Tooltip accessibility

Ensure tooltips are accessible to all users, including those with disabilities:

  • Ensure that users can access tooltips and interact using keyboard navigation, as some users rely on keyboard-only navigation for accessibility.
  • Ensure that tooltips are screen-reader-friendly so that users with assistive technologies can understand the tooltip content.
  • Follow accessibility guidelines and standards, such as the Web Content Accessibility Guidelines (WCAG), to ensure that tooltips meet accessibility requirements.
  • Use appropriate ARIA attributes (Accessible Rich Internet Applications) to provide additional information and context to assistive technologies.

Common Pitfalls and Mistakes to Avoid

While tooltips can be valuable for enhancing user experience, it’s essential to be aware of common pitfalls and mistakes in tooltip design to avoid usability issues, confusion, and information overload. 

Here are some key points to consider:

  • Don’t overwhelm users with tooltips that appear frequently or for every element on the page. Use tooltips sparingly and only when necessary to provide additional information or clarification.
  • Ensure that the information provided in the tooltip is truly valuable and adds meaningful context to the user’s interaction.
  • Avoid excessive text. Keep the message concise and focused on the most critical information.
  • Use plain language and avoid technical jargon to ensure everyone understands the tooltip content.
  • Trigger tooltips only where users require additional information or clarification. Avoid displaying tooltips that offer redundant or irrelevant information.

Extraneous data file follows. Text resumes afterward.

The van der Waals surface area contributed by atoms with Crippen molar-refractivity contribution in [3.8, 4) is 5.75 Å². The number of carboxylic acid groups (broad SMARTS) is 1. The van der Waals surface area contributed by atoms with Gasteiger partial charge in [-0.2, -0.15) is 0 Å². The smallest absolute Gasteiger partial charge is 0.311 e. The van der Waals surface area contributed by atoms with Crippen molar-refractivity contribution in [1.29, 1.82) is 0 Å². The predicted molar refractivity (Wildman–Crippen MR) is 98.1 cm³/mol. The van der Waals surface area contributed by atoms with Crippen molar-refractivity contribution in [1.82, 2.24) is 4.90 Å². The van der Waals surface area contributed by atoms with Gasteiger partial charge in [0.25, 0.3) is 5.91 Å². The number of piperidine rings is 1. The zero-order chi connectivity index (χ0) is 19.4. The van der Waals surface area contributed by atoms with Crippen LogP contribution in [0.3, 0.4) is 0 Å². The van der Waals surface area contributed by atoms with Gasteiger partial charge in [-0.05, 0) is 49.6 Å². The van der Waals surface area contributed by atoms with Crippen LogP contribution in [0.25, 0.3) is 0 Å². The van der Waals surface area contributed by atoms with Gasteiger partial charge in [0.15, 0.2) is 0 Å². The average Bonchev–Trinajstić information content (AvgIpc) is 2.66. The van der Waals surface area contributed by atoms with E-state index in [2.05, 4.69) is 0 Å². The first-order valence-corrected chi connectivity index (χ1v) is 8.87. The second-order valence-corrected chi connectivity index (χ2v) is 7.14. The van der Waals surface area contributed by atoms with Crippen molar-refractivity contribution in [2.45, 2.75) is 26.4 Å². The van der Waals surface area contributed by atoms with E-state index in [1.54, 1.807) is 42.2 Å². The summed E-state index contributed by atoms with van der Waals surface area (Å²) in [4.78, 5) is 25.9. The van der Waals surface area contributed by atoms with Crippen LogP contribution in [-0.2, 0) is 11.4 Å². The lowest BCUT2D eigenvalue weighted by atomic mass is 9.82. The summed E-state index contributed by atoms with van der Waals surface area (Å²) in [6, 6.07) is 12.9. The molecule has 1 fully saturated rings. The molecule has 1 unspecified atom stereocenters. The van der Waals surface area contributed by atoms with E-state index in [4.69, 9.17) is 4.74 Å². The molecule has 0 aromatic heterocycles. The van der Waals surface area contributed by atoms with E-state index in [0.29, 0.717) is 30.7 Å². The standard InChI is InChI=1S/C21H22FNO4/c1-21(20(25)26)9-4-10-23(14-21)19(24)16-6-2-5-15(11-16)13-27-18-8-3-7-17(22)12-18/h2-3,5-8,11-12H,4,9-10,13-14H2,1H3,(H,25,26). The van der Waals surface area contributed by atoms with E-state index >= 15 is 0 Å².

• Keep content relevant to the user’s context and support their goals or tasks.
  • Set an appropriate delay for displaying tooltips, allowing users enough time to move their cursor or interact with the element before the tooltip appears.
  • Provide a clear and intuitive way for users to dismiss or hide tooltips if they are no longer needed.

Improve UX Design Testing With UXPin

Testing and optimizing tooltip interactions is crucial during the design process. UXPin’s advanced Interactions provide multiple triggers, actions, and animations to give participants and stakeholders a realistic prototype experience indistinguishable from the final product.

Unlike traditional image-based design tools, which generate vector graphics, UXPin renders HTML, CSS, and Javascript behind the scenes, giving designers increased prototyping capabilities and code-like interactivity.

With higher fidelity and functionality, design teams can build interactive prototypes and user flows to test microinteractions like tooltips, notifications, animated progress bars, and much more.

Solve more usability issues with UXPin’s interactive prototyping capabilities while optimizing business goals during the design process. Sign up for a free trial to design better tooltips and interactions for your digital products.

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by UXPin on 21st August, 2023